11. Group, Family and Couples Therapy
Since the definition of PTSD, treatment approaches have been developed to address the main problems of the dissociative traumatic dimension in group therapy or support groups. Trauma and its memories, symptoms of hyperactivity or emotional blunting, unruly emotions, dissociative symptoms, relationship difficulties, risk behaviors (Bloom, 2000) . In recent years therapeutic techniques specific to the systemic-relational DPTSc have been improved (Courtois & Ford, 2009) . Group, family and couples therapy are increasingly being used in Integrated Multi-setting Treatments (TMSI) of difficult patients (Farina & Rainone, 2005) . The use of therapeutic, support and self-help groups appears to be important especially in the first phase of the treatment protocol. In these groups, the patients can receive information about their symptoms and compare their experiences on a parity basis with others. Therefore, according to the theory that attributes to the joint cooperative relationship, which is the highest level of usability of metacognitive capacity, they can begin to reflect about themselves better than they would in the initial individual dialogue contexts with a therapist perceived in the motivational dimension of attachment (such as a potential source of care and comfort) or rank (such as a dominant figure who gives prescriptions to which one must comply). In addition, those in group contexts who suffer from similar disorders counteract the sense of isolation and alienation which is one of the most widespread feelings in DPTSc. Family therapy meetings in contexts of co-therapy with individual treatment (TMSI) can prove crucial during the early stages of the treatment of patients who are still very young and live in neglectful families with emotionally fragile parents who are vulnerable or otherwise violent, and whose abusive behavior in the past formed the roots of the DPTSc. The goal of family intervention in these cases is to mitigate the intense emotional atmosphere, so that individual care can take place with the least of possible interference on the part of family members.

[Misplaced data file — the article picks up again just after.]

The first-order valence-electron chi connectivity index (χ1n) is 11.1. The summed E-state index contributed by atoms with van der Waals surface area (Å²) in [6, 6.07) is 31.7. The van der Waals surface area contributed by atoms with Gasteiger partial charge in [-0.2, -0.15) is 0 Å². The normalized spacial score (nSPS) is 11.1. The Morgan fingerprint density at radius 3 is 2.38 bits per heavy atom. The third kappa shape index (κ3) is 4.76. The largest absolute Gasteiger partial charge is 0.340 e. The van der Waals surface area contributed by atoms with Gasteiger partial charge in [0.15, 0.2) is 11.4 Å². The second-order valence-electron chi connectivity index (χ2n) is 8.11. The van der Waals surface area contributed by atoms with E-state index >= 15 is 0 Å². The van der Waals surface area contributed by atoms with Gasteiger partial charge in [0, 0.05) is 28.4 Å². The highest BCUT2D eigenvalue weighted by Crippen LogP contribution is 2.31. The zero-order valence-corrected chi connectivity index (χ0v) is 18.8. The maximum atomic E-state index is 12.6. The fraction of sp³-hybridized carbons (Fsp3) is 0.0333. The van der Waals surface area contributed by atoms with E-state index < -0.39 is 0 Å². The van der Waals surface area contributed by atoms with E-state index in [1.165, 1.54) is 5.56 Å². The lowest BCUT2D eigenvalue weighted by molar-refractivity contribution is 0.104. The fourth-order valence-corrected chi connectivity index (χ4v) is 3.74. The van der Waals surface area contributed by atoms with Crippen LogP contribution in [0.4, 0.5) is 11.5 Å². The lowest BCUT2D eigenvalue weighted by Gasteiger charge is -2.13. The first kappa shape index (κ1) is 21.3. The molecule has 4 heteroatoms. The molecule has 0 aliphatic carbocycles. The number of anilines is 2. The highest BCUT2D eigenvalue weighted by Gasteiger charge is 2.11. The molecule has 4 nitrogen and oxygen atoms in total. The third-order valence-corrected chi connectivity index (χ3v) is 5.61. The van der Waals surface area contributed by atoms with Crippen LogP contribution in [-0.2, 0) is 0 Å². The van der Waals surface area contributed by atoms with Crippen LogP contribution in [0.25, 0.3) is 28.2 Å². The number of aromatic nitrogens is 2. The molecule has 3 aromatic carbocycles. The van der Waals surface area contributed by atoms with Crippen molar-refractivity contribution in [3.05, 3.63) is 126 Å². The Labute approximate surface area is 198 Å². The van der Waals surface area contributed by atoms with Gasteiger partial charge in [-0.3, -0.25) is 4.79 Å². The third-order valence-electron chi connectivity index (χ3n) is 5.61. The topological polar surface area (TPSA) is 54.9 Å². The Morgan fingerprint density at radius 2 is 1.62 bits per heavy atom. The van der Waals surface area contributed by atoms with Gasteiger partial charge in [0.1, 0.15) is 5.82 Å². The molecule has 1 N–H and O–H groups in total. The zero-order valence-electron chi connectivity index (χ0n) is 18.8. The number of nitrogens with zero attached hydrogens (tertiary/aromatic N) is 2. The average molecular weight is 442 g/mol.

12. Drug Therapies in the Development of Traumatic Treatment